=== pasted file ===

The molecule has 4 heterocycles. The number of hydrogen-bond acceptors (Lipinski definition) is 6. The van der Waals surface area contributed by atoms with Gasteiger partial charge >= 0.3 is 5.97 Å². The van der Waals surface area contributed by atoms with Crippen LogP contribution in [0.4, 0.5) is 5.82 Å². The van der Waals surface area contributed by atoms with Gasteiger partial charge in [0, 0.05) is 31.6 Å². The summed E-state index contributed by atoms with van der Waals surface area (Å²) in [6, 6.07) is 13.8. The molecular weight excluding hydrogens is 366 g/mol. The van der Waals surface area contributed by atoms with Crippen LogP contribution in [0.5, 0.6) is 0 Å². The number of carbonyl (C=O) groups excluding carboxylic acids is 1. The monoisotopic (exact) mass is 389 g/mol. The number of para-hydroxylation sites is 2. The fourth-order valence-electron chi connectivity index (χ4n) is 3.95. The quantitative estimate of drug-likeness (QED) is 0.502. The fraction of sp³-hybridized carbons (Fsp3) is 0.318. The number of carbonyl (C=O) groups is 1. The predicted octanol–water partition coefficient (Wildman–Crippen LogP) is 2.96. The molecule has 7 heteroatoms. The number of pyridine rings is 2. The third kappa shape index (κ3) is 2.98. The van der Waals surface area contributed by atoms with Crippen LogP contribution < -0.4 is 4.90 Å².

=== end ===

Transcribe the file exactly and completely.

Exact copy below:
The molecule has 4 heterocycles. The number of hydrogen-bond acceptors (Lipinski definition) is 6. The van der Waals surface area contributed by atoms with Gasteiger partial charge >= 0.3 is 5.97 Å². The van der Waals surface area contributed by atoms with Crippen LogP contribution in [0.4, 0.5) is 5.82 Å². The van der Waals surface area contributed by atoms with Gasteiger partial charge in [0, 0.05) is 31.6 Å². The summed E-state index contributed by atoms with van der Waals surface area (Å²) in [6, 6.07) is 13.8. The molecular weight excluding hydrogens is 366 g/mol. The van der Waals surface area contributed by atoms with Crippen LogP contribution in [0.5, 0.6) is 0 Å². The number of carbonyl (C=O) groups excluding carboxylic acids is 1. The monoisotopic (exact) mass is 389 g/mol. The number of para-hydroxylation sites is 2. The fourth-order valence-electron chi connectivity index (χ4n) is 3.95. The quantitative estimate of drug-likeness (QED) is 0.502. The fraction of sp³-hybridized carbons (Fsp3) is 0.318. The number of carbonyl (C=O) groups is 1. The predicted octanol–water partition coefficient (Wildman–Crippen LogP) is 2.96. The molecule has 7 heteroatoms. The number of pyridine rings is 2. The third kappa shape index (κ3) is 2.98. The van der Waals surface area contributed by atoms with Crippen LogP contribution < -0.4 is 4.90 Å².